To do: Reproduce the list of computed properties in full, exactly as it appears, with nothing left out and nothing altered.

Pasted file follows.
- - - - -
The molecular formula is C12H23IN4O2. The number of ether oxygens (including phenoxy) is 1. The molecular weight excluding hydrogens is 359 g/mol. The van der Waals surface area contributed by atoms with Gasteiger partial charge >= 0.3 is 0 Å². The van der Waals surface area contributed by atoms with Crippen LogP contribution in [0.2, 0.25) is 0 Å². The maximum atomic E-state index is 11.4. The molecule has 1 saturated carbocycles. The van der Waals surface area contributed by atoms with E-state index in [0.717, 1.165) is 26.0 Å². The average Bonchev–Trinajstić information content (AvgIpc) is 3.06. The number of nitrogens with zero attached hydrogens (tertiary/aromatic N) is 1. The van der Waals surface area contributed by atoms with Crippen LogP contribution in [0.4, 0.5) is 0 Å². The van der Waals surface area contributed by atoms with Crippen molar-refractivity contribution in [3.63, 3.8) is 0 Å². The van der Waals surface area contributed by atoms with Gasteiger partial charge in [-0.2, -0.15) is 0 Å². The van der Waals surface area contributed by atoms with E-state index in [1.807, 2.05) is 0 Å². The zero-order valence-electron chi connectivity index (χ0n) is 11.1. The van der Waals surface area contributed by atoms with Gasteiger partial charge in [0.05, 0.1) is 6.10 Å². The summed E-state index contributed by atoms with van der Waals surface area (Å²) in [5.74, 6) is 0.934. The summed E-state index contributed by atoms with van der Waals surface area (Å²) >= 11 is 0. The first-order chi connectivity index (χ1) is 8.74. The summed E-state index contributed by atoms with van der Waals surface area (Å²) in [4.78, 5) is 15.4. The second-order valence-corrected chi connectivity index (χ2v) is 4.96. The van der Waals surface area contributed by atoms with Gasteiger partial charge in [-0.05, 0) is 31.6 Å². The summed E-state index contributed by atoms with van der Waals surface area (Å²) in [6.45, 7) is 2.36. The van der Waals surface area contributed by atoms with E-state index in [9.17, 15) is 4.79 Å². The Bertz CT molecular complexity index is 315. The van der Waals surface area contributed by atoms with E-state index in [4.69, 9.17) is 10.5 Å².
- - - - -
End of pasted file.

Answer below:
The molecular formula is C12H23IN4O2. The number of ether oxygens (including phenoxy) is 1. The molecular weight excluding hydrogens is 359 g/mol. The van der Waals surface area contributed by atoms with Gasteiger partial charge >= 0.3 is 0 Å². The van der Waals surface area contributed by atoms with Crippen LogP contribution in [0.2, 0.25) is 0 Å². The maximum atomic E-state index is 11.4. The molecule has 1 saturated carbocycles. The van der Waals surface area contributed by atoms with E-state index in [0.717, 1.165) is 26.0 Å². The average Bonchev–Trinajstić information content (AvgIpc) is 3.06. The number of nitrogens with zero attached hydrogens (tertiary/aromatic N) is 1. The van der Waals surface area contributed by atoms with Crippen LogP contribution in [0.4, 0.5) is 0 Å². The van der Waals surface area contributed by atoms with Crippen molar-refractivity contribution in [3.63, 3.8) is 0 Å². The van der Waals surface area contributed by atoms with Gasteiger partial charge in [-0.2, -0.15) is 0 Å². The van der Waals surface area contributed by atoms with E-state index in [1.807, 2.05) is 0 Å². The zero-order valence-electron chi connectivity index (χ0n) is 11.1. The van der Waals surface area contributed by atoms with Gasteiger partial charge in [0.05, 0.1) is 6.10 Å². The summed E-state index contributed by atoms with van der Waals surface area (Å²) in [5.74, 6) is 0.934. The summed E-state index contributed by atoms with van der Waals surface area (Å²) >= 11 is 0. The first-order chi connectivity index (χ1) is 8.74. The summed E-state index contributed by atoms with van der Waals surface area (Å²) in [4.78, 5) is 15.4. The second-order valence-corrected chi connectivity index (χ2v) is 4.96. The van der Waals surface area contributed by atoms with Gasteiger partial charge in [-0.05, 0) is 31.6 Å². The summed E-state index contributed by atoms with van der Waals surface area (Å²) in [6.45, 7) is 2.36. The van der Waals surface area contributed by atoms with E-state index in [9.17, 15) is 4.79 Å². The Bertz CT molecular complexity index is 315. The van der Waals surface area contributed by atoms with E-state index in [4.69, 9.17) is 10.5 Å².